• It’s clear from what they’ve said in interviews that Anderson and Yelchin created the book together as a team. It’s not as if Anderson wrote it and then gave it to Yelchin to illustrate (in the case of FLORA, K.G. Campbell was given DiCamillo’s manuscript to illustrate). I think it would be weird to give the Newbery to Anderson and not Yelchin because Yelchin had a hand in the plot, characters, themes, etc.

  2. I thought the delineation of theme was particularly well done, as well as outlining of character (though the argument can – and certainly will be! – made that much of Spurge’s character is drawn, no pun intended, through the illustrations.) It is a brilliantly done satire that is accessible to children.

    However, what I want to talk about right now is the way that torture is used through the book. I realize it’s a satire, and I think most kids will recognize that cutting fingers off is not a rational response to frustration with an underling. But what kept setting my teeth on edge was that the torture of the Spymaster was clearly supposed to be funny. We weren’t just being given evidence that the Elf King is not a fair and noble ruler, we were invited to be gleeful that a clearly odious character was getting what was coming to him. His goals are awful, he’s devious and manipulative and frankly a nasty guy. I’ll admit that it didn’t bother me when his plans were totally reversed and he died in the bomb blast with which he had intended to kill Ghorg from a safe distance – but while ironic, it wasn’t intended to be funny the way the finger torture seemed to me to be.

  3. Steven wrote that his guess is that children would love the book. I have yet to “test it out” on my students yet (only have galley and library copies are arriving soon) — so I’m curious about its reception from the target readers (4th grade an up? 5th? 6th?) Anyone has shared this with children yet? What are their views?

    • Hannah Mermelstein says:

      I have three students in 5th and 6th grade who have read it or are reading it (we just got it and put it into Mock Newbery last week). They’re all kids who appreciate clever humor and they’re all really enjoying it (and pretending to insult each other when we discuss the book). They also happen to be the only three boys in Mock Newbery, out of a group of almost 30 students. I strongly believe it does nobody any good to think of books as “girl books” or “boy books,” but it seems worth noting that that’s who was drawn to it here. [The way our Mock Newbery works is that we have about 35 books and the kids choose what to read–some kids read 3 books, some kids read 20–before we vote for finalists in mid-November.]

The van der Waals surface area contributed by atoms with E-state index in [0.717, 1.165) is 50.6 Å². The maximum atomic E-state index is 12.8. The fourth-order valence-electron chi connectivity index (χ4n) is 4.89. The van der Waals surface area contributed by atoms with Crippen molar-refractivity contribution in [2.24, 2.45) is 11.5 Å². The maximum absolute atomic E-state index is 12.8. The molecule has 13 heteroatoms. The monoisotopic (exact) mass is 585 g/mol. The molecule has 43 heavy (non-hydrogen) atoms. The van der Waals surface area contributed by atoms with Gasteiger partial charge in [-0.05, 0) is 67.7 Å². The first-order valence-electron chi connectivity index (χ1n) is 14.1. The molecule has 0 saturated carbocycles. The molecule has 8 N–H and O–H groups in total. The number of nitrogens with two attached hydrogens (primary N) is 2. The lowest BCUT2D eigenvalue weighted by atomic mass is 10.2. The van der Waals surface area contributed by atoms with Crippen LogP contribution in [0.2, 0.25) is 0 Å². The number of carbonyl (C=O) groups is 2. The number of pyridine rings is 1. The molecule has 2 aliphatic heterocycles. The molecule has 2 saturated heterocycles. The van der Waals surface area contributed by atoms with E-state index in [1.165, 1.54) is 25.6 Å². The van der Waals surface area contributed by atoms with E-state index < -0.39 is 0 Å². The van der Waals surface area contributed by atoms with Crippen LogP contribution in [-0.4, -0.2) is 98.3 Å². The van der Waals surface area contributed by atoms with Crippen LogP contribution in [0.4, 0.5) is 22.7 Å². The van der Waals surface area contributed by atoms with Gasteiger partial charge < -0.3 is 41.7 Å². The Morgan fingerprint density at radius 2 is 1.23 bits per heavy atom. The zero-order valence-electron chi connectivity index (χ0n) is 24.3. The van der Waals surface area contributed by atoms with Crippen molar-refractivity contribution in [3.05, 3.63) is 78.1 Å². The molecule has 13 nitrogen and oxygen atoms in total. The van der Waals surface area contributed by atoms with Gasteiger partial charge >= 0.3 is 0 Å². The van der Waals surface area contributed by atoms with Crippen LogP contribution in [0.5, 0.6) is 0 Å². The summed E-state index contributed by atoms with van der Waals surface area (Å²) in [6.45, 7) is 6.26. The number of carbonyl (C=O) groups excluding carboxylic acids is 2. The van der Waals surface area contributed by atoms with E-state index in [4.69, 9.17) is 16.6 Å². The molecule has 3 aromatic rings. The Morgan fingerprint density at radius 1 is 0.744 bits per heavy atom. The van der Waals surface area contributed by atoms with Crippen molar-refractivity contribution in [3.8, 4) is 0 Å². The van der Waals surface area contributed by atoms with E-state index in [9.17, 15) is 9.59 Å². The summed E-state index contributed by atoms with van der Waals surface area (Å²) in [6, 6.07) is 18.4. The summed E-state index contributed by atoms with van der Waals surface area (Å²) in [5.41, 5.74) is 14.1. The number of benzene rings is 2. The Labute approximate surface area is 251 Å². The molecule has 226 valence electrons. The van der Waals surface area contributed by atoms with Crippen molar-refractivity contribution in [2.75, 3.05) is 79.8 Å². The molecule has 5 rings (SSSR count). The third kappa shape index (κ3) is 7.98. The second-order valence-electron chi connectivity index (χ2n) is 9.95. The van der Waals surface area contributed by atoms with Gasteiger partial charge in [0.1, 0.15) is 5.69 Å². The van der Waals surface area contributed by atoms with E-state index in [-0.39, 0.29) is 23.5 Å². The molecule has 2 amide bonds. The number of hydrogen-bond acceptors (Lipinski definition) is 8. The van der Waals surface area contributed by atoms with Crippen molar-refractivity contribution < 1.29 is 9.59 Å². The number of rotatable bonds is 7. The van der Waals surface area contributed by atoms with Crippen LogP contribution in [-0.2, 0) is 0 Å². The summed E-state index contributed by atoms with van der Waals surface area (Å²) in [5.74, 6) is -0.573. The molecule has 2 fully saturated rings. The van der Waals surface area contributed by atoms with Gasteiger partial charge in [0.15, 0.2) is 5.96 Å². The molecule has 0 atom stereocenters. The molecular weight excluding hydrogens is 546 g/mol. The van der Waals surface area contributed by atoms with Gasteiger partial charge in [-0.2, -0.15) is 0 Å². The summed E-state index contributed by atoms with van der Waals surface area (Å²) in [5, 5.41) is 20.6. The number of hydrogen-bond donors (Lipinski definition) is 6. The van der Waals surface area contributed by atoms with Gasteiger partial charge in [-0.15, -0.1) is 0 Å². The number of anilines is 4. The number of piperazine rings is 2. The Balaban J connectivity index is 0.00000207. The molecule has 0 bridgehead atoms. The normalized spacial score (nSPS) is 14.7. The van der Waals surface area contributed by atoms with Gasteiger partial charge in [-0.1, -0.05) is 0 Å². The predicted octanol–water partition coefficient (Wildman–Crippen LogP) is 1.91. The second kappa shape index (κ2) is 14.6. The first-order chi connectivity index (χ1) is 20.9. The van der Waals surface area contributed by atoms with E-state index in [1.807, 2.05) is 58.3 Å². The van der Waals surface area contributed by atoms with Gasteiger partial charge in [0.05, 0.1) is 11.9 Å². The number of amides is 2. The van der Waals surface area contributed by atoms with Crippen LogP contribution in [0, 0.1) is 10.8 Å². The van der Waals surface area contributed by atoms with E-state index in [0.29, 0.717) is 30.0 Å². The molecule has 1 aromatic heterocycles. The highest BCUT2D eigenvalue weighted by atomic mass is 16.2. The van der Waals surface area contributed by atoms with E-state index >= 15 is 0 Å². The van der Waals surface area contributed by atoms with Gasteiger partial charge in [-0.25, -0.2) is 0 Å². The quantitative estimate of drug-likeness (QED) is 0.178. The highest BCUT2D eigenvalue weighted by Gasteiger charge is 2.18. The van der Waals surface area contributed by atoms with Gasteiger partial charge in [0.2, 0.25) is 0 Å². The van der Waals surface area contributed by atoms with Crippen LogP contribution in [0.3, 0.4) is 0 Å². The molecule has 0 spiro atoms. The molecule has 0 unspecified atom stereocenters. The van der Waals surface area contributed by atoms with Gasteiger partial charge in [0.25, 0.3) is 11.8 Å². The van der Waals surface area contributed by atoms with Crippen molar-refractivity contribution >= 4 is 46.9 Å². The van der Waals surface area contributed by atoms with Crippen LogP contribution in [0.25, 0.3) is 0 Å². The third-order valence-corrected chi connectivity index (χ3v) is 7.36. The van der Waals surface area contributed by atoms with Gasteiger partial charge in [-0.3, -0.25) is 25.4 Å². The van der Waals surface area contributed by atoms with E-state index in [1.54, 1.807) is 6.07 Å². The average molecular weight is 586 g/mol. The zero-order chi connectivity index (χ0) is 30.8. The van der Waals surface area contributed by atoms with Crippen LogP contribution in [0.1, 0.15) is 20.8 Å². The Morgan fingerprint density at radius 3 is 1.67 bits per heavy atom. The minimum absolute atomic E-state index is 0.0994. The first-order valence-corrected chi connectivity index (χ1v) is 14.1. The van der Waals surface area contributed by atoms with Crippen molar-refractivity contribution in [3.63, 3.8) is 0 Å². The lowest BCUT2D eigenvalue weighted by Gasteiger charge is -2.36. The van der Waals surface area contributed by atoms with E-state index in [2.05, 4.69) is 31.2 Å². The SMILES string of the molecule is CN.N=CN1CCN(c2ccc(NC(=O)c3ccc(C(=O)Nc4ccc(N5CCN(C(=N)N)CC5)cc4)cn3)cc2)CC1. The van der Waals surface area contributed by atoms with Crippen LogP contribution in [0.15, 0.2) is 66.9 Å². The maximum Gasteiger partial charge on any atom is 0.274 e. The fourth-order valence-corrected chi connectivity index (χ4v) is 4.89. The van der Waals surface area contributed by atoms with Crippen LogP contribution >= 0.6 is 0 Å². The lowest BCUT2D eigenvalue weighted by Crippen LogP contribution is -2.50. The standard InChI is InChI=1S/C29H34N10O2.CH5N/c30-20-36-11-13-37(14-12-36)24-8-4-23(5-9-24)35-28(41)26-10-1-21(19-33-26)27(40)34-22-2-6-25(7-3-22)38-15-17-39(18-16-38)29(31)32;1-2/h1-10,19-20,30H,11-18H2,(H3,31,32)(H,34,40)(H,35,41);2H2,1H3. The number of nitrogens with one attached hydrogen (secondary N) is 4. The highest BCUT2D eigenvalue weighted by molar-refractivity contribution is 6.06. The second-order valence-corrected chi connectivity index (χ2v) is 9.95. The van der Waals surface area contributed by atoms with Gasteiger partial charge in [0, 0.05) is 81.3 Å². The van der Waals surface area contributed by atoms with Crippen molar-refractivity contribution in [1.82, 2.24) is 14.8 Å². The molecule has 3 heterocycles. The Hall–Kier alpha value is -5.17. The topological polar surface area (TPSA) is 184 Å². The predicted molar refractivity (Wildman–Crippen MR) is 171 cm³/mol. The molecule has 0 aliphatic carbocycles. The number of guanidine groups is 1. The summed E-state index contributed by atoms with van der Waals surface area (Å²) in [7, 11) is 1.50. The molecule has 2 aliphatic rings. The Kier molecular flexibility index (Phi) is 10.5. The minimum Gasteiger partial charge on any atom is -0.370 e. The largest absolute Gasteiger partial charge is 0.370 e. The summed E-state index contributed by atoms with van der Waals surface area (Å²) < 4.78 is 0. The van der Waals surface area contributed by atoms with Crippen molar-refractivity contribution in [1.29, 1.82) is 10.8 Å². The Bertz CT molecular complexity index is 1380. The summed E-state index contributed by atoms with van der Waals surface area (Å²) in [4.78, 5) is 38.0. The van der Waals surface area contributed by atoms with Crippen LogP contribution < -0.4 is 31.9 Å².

• Gave this to one of my 4th graders and he gulped through it. Need to find a moment to chat with him about why he liked it so much.

      • I am sitting with my 4th-grade student and here are some of his thoughts:

        He really liked the “minimization of fingers” of the Order of the Clean Hand. (So those who worried about kids’ response to ironic torture, needn’t be — at least for this sort of young reader.)

        The pictures, he says, were exquisite and balance out the story to an extent.

        He really loved the idea of the otherworldly Ghohg (may he reign forever!) ruling over the Goblins.

        He liked the complexity of Regibald’s character.

        Totally got the way the pictures are demonizing the Goblins as they are from the Elves’ point of view.

        Found the end, with the changing of skin surprising. The medieval-inspired artwork was amazing, detailed, and beautiful.

        In others word, he loved the book!

      • Hannah Mermelstein says: